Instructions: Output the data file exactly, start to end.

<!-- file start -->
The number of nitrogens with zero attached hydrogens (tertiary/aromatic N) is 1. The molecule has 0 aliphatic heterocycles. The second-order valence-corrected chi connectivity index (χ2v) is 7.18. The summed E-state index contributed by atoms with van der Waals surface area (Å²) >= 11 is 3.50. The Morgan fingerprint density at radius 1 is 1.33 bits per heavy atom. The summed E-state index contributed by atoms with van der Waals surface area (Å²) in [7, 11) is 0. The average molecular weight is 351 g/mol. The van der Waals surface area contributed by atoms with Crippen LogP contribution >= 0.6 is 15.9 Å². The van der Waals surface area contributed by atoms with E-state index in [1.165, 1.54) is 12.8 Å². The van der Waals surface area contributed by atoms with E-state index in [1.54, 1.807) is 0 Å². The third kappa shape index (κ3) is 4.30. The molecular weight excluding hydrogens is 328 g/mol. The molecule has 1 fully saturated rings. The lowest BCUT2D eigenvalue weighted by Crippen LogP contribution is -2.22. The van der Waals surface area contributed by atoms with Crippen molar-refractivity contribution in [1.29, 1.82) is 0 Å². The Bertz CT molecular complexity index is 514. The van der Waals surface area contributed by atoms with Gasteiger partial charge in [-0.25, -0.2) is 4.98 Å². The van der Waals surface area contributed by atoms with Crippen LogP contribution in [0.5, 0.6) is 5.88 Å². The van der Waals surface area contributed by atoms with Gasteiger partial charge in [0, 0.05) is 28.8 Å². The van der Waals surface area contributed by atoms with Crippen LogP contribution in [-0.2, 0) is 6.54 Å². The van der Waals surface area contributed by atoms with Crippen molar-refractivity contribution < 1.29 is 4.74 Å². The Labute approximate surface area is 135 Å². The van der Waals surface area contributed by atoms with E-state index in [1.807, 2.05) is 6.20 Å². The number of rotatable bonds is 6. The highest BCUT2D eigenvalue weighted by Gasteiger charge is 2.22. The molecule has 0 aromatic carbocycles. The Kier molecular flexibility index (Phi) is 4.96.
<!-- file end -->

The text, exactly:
The number of nitrogens with zero attached hydrogens (tertiary/aromatic N) is 1. The molecule has 0 aliphatic heterocycles. The second-order valence-corrected chi connectivity index (χ2v) is 7.18. The summed E-state index contributed by atoms with van der Waals surface area (Å²) >= 11 is 3.50. The Morgan fingerprint density at radius 1 is 1.33 bits per heavy atom. The summed E-state index contributed by atoms with van der Waals surface area (Å²) in [7, 11) is 0. The average molecular weight is 351 g/mol. The van der Waals surface area contributed by atoms with Crippen LogP contribution >= 0.6 is 15.9 Å². The van der Waals surface area contributed by atoms with E-state index in [1.165, 1.54) is 12.8 Å². The van der Waals surface area contributed by atoms with E-state index in [1.54, 1.807) is 0 Å². The third kappa shape index (κ3) is 4.30. The molecular weight excluding hydrogens is 328 g/mol. The molecule has 1 fully saturated rings. The lowest BCUT2D eigenvalue weighted by Crippen LogP contribution is -2.22. The van der Waals surface area contributed by atoms with Crippen molar-refractivity contribution in [1.29, 1.82) is 0 Å². The Bertz CT molecular complexity index is 514. The van der Waals surface area contributed by atoms with Gasteiger partial charge in [-0.25, -0.2) is 4.98 Å². The van der Waals surface area contributed by atoms with Crippen LogP contribution in [0.5, 0.6) is 5.88 Å². The van der Waals surface area contributed by atoms with Gasteiger partial charge in [0, 0.05) is 28.8 Å². The van der Waals surface area contributed by atoms with Crippen LogP contribution in [-0.2, 0) is 6.54 Å². The van der Waals surface area contributed by atoms with Crippen molar-refractivity contribution < 1.29 is 4.74 Å². The Labute approximate surface area is 135 Å². The van der Waals surface area contributed by atoms with E-state index in [1.807, 2.05) is 6.20 Å². The number of rotatable bonds is 6. The highest BCUT2D eigenvalue weighted by Gasteiger charge is 2.22. The molecule has 0 aromatic carbocycles. The Kier molecular flexibility index (Phi) is 4.96.